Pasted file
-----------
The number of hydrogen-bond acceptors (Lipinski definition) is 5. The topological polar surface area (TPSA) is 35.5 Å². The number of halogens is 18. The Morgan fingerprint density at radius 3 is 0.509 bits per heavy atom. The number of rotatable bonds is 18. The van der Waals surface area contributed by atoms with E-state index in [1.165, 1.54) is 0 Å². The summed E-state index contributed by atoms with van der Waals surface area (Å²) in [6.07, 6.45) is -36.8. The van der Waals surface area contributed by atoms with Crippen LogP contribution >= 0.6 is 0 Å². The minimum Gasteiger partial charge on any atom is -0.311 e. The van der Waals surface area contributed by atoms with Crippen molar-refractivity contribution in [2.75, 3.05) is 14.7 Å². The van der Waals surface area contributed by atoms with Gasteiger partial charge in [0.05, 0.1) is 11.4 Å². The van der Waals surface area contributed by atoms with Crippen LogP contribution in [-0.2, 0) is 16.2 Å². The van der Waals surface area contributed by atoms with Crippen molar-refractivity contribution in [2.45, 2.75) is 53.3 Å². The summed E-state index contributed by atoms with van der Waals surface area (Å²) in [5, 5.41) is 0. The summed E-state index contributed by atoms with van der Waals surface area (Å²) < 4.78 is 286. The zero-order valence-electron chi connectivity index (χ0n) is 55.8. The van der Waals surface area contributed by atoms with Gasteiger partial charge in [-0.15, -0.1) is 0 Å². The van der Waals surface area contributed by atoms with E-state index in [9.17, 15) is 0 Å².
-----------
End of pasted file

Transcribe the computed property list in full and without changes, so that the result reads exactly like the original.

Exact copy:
The number of hydrogen-bond acceptors (Lipinski definition) is 5. The topological polar surface area (TPSA) is 35.5 Å². The number of halogens is 18. The Morgan fingerprint density at radius 3 is 0.509 bits per heavy atom. The number of rotatable bonds is 18. The van der Waals surface area contributed by atoms with E-state index in [1.165, 1.54) is 0 Å². The summed E-state index contributed by atoms with van der Waals surface area (Å²) in [6.07, 6.45) is -36.8. The van der Waals surface area contributed by atoms with Crippen LogP contribution >= 0.6 is 0 Å². The minimum Gasteiger partial charge on any atom is -0.311 e. The van der Waals surface area contributed by atoms with Crippen molar-refractivity contribution in [2.75, 3.05) is 14.7 Å². The van der Waals surface area contributed by atoms with Gasteiger partial charge in [0.05, 0.1) is 11.4 Å². The van der Waals surface area contributed by atoms with Crippen LogP contribution in [-0.2, 0) is 16.2 Å². The van der Waals surface area contributed by atoms with Crippen molar-refractivity contribution in [2.45, 2.75) is 53.3 Å². The summed E-state index contributed by atoms with van der Waals surface area (Å²) in [5, 5.41) is 0. The summed E-state index contributed by atoms with van der Waals surface area (Å²) < 4.78 is 286. The zero-order valence-electron chi connectivity index (χ0n) is 55.8. The van der Waals surface area contributed by atoms with Gasteiger partial charge in [-0.15, -0.1) is 0 Å². The van der Waals surface area contributed by atoms with E-state index in [9.17, 15) is 0 Å².